Alliance-Funded Study Shows that Stem Cells Derived from Skin Cells of People with MS Make Normal Nerve-Insulating Myelin

Background: An international research team headed by Dr. Anne Baron-Van Evercooren (INSERM, Paris), in collaboration with Dr. Tanja Kuhlmann (University Hospital Münster), Dr. Jack Antel (McGill University, Montreal), and Dr. Gianvito Martino (San Raffaele Hospital and Vita San Raffaele University, Milan) published results that open new possibilities for developing ways to repair myelin in people with multiple sclerosis. Myelin is a coating that improves nerve conduction and is damaged during the course of multiple sclerosis. The brain has spare stem cells, called oligodendrocyte precursor cells (OPCs), that are capable of moving to damaged areas, becoming mature myelin making cells (oligodendrocytes), and producing and wrapping new myelin around axons. However, at some point during the MS disease process, myelin repair stalls. It is not clear whether repair stalls because of some fault in the OPCs themselves, or some fault in the environment of MS lesions, such as toxic immune activity.

Research: The research team tested the ability of OPCs to form myelin in mice with a myelin deficiency. They took skin cells from three people with MS and three people without MS. They used what is becoming standard technology to reverse-program the skin cells to become stem cells -- “induced pluripotent stem cells” (iPSCs), which were further coaxed to become young OPCs. These “induced” OPCs were then injected into the nervous systems of the mice, and the cells’ movements and activities were traced. The researchers found no difference in the behavior of OPCs derived from MS skin cells and those from healthy individuals. These results imply that MS does not change the inherent capacity of oligodendrocytes to repair myelin, and that the fault is more likely the brain environment. In addition to immune factors, other factors that have been implicated in myelin repair failure in MS include aging and axonal damage.

Potential Impact: This study adds important evidence about the potential for myelin repair in MS, and also suggest that iPSCs derived from skin or other cells of people with MS may be a viable source of cells for myelin repair therapy in the future. Research using iPSCs is still in its infancy as studies proceed to determine whether any types of stem cells can reverse MS damage and restore function.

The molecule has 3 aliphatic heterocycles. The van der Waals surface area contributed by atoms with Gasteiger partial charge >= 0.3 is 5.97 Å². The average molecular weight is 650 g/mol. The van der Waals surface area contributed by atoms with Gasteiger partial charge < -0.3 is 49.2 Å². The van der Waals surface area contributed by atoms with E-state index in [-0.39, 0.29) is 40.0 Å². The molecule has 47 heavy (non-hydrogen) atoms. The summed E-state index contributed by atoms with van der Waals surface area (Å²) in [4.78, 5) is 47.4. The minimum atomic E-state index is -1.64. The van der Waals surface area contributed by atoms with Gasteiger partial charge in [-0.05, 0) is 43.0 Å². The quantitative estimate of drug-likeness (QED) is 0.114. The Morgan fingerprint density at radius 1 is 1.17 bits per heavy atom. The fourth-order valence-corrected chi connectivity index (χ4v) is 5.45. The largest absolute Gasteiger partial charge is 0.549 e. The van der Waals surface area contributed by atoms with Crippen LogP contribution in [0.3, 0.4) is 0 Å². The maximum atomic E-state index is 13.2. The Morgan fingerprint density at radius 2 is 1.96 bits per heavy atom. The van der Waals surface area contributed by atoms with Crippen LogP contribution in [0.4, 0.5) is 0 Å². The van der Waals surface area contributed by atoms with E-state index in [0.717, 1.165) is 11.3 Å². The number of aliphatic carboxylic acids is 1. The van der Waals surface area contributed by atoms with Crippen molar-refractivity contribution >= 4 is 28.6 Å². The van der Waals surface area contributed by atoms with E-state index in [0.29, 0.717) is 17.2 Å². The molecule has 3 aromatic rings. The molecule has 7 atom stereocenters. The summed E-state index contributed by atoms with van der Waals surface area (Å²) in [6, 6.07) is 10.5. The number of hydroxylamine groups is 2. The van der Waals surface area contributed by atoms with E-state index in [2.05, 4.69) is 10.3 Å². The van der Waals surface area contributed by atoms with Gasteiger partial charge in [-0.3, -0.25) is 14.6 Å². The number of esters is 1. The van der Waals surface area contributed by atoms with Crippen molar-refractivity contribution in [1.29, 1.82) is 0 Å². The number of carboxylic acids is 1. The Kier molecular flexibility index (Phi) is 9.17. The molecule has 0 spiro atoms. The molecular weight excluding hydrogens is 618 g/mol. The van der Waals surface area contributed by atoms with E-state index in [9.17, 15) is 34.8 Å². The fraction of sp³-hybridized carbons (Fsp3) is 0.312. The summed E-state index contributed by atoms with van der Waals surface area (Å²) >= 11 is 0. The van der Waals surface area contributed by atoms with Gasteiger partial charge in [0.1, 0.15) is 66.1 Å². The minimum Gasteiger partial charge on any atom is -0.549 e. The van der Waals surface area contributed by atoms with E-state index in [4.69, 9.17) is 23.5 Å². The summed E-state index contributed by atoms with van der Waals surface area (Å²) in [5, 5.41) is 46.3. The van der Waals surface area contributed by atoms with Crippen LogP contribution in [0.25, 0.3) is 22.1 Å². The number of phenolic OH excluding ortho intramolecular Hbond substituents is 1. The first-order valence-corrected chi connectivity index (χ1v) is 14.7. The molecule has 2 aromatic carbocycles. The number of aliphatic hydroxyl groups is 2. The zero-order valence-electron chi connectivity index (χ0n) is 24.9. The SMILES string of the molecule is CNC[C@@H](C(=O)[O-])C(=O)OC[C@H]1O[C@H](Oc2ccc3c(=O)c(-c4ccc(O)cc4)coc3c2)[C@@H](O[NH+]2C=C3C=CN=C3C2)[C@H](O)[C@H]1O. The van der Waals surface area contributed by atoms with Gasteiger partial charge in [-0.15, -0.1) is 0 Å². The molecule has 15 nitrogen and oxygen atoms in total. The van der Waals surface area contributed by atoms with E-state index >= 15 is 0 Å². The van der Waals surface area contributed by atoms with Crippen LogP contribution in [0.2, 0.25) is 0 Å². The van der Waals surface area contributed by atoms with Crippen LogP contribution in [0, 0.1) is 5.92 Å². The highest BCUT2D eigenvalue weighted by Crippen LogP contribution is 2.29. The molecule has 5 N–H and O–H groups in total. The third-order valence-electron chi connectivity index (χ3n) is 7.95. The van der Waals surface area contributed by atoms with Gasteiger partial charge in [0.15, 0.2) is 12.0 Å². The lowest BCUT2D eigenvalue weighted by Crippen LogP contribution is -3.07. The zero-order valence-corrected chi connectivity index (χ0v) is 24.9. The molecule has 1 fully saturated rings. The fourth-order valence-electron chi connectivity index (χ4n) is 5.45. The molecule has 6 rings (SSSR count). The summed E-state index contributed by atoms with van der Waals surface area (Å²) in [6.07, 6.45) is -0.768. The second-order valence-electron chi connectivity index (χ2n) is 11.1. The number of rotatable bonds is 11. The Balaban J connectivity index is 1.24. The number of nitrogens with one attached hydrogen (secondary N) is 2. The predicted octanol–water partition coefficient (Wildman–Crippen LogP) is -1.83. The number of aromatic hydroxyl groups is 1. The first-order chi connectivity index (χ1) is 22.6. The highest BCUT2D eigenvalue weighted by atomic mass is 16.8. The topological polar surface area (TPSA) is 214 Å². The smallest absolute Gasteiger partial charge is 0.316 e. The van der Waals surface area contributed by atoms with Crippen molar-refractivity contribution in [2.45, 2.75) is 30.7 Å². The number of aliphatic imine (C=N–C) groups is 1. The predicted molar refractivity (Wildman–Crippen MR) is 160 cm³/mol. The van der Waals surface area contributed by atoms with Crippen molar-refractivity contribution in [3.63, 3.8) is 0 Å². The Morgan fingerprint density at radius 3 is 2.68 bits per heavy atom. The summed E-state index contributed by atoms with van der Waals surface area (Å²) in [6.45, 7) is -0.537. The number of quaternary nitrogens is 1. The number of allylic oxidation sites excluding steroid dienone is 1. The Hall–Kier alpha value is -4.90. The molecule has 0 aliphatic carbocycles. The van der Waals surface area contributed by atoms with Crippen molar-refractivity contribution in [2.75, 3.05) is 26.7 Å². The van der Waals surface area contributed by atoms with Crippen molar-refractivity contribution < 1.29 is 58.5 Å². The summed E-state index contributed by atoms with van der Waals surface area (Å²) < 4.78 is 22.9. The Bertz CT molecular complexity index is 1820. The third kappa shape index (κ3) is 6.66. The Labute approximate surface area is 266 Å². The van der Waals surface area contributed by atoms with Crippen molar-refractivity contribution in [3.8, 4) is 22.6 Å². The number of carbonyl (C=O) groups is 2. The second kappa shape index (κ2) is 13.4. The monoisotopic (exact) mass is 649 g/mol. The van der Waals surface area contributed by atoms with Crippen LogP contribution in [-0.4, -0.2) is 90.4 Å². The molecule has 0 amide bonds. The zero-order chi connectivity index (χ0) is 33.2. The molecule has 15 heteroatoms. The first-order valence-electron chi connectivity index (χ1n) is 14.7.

This research was published in Science Advances on December 4, 2020, refer to article: “Multiple sclerosis iPS-derived oligodendroglia conserve their properties to functionally interact with axons and glia in vivo”

About the International Progressive MS Alliance

The Alliance exists to accelerate the development of effective treatments for people with progressive forms of multiple sclerosis to improve quality of life worldwide. It is an unprecedented global collaboration of MS organizations, researchers, health professionals, the pharmaceutical industry, companies, trusts, foundations, donors and people affected by progressive MS, working together to address the unmet needs of people with progressive MS ─ rallying the global community to find solutions. Our promise is more than hope, it is progress.

MS Society of Canada is a member of the International Progressive MS Alliance and supported this study.

NOTE: Dr. Baron-Van Evercooren is a co-investigator on the Collaborative Research Network (BRAVEinMS) led by Dr. Martino. The Network, supported by the International Progressive MS Alliance, also collaborates with the research groups led by Dr. Kuhlmann and Dr. Antel, and others.